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'Civil Society Is Pretty Much Gone' in Puerto Rico as White House Scrambles to Defend Slow Response
President Trump spent the weekend playing golf and attacking Puerto Rican leadership on Twitter while the island remains in a state of severe crisis and recovery moves at a "glacial pace."
While FEMA aid has begun reaching remote parts of the island, severe shortages of food, water and diesel are grinding on residents from rich and poor regions as 95 percent remain without electricity nearly two weeks after Hurricane Maria hit.
Critics in the U.S. and Puerto Rico said that the administration's robust defense of its disaster response—including numerous tweets from the president—only serves to highlight inadequacies and inaccuracies in its reaction, while ignoring the extremely complex nature of the problem.
"We have to think of this as societal collapse: no power, no water, no food, no nothing," a disaster response official told Politico Friday. "We came in thinking this would be a traditional model of disaster response … It is up to us to keep everything moving. Civil society is pretty much gone, and we didn't realize that until like 36 or 48 hours ago. And who knows when it's going to end."
In a memo to colleagues leaked this weekend by Axios, Homeland Security adviser Tom Bossert instructed the White House how to "pivot" White House messaging on Puerto Rico this week, emphasizing that "the storm caused these problems, not our response to it."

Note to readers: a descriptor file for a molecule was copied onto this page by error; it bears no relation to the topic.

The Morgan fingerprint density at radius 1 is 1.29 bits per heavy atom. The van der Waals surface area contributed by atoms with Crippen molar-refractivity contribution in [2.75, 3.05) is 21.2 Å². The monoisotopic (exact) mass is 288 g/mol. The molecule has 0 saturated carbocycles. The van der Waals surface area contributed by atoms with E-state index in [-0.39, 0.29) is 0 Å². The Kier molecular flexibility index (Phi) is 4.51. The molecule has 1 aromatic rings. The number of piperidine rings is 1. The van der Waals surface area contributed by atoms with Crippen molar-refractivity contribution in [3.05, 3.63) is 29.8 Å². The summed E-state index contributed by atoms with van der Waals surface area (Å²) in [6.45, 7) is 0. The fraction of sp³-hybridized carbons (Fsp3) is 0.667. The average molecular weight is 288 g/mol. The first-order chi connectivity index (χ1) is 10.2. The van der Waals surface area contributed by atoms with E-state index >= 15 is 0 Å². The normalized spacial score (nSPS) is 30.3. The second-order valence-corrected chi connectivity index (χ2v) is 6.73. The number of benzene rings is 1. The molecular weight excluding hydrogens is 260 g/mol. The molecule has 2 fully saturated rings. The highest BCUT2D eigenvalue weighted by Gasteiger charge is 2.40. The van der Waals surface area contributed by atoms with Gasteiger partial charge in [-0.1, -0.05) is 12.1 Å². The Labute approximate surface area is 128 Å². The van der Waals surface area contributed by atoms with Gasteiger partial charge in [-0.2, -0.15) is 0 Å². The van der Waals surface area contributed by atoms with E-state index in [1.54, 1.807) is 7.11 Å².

As reported by PBS NewsHour:
"Lt. Gen. Jeffrey S. Buchanan, the Department of Defense's primary military liaison with FEMA, toured the damage in Puerto Rico for the first time Saturday during a helicopter ride from San Juan to Ceiba. After landing at a hangar in Ceiba with no power, internet or cellular service, Buchanan spoke with the PBS NewsHour's Monica Villamizar.
'Sometimes we don't know what's going to happen until the storm actually hits, and this is the worst I've ever seen,' Buchanan said."
For a deeper dive:
Recovery: CNN, ABC, Reuters, USA Today, Politico, PBS NewsHour. Memo: Axios, Washington Post, Mother Jones. Commentary: CNN, Chris Cillizza column, Bloomberg View, Timothy O'Brien column, NBC, Raul Reyes op-ed, Washington Post, Andrew Reeves analysis
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